Date Thesis Awarded


Access Type

Honors Thesis -- Access Restricted On-Campus Only

Degree Name

Bachelors of Science (BS)




Bill Cooke

Committee Members

Gina Hoatson

Randy Chambers


Silica nanostructures (frustules) grown by the algae Thalassiosira eccentrica can be used to template the production of regular arrays of supported gold nanodots, with sizes ranging from 30 to 50 nm. This growth is of particular interest because it represents a novel and efficient way to produce and distribute nanoparticles, particularly for applications in catalysis, and may demonstrate a value for a byproduct ash produced when diatomaceous algae is used to produce biofuel. Growth has been characterized by both SEM and AFM imagery. This growth of regular nanoparticles has also been demonstrated with carbon evaporation, and may be a means to produce similar structures using a diversity of materials. This research explores the explanation, replication, and potential applications of this phenomenon.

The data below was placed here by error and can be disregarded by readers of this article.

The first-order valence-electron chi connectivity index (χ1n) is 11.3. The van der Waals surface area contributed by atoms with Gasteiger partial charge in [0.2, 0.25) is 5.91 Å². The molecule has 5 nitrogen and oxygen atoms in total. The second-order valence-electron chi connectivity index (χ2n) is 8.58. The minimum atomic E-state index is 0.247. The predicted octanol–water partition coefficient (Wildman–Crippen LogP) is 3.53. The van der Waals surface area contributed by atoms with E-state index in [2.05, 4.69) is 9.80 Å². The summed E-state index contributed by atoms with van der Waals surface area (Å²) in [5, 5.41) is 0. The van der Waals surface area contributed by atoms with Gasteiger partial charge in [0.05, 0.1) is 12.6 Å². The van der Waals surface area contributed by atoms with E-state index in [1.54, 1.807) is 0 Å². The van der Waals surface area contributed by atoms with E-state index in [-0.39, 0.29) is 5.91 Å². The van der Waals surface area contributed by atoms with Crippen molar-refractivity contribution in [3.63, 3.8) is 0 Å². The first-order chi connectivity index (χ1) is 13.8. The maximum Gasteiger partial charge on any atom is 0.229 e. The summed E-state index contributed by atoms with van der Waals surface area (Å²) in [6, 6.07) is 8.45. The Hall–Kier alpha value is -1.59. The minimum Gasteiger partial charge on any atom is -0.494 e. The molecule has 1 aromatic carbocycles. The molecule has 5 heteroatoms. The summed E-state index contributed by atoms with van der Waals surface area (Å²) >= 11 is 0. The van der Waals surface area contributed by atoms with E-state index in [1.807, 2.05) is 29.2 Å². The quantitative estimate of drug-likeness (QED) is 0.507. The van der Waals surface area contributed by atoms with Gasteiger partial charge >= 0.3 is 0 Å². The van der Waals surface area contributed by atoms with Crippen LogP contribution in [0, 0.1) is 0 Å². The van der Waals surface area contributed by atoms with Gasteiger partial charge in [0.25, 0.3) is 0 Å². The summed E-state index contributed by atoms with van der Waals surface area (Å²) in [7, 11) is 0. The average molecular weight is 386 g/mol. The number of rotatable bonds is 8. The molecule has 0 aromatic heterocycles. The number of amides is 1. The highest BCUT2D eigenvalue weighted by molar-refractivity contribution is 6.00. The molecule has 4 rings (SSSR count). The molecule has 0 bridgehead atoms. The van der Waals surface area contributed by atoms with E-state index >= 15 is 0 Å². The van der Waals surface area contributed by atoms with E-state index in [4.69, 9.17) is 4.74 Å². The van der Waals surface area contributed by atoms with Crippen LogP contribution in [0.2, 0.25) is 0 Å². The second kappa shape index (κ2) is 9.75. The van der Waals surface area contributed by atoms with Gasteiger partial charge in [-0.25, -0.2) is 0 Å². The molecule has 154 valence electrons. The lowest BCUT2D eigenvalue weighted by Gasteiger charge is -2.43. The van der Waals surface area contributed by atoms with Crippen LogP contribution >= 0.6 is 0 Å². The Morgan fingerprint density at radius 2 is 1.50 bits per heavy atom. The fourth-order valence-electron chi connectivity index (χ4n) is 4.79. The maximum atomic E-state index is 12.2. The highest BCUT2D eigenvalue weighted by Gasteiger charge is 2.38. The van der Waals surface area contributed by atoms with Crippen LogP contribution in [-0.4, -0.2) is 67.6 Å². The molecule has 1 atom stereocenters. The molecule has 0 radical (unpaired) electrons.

Creative Commons License

Creative Commons Attribution-Noncommercial-No Derivative Works 4.0 License
This work is licensed under a Creative Commons Attribution-Noncommercial-No Derivative Works 4.0 License.

On-Campus Access Only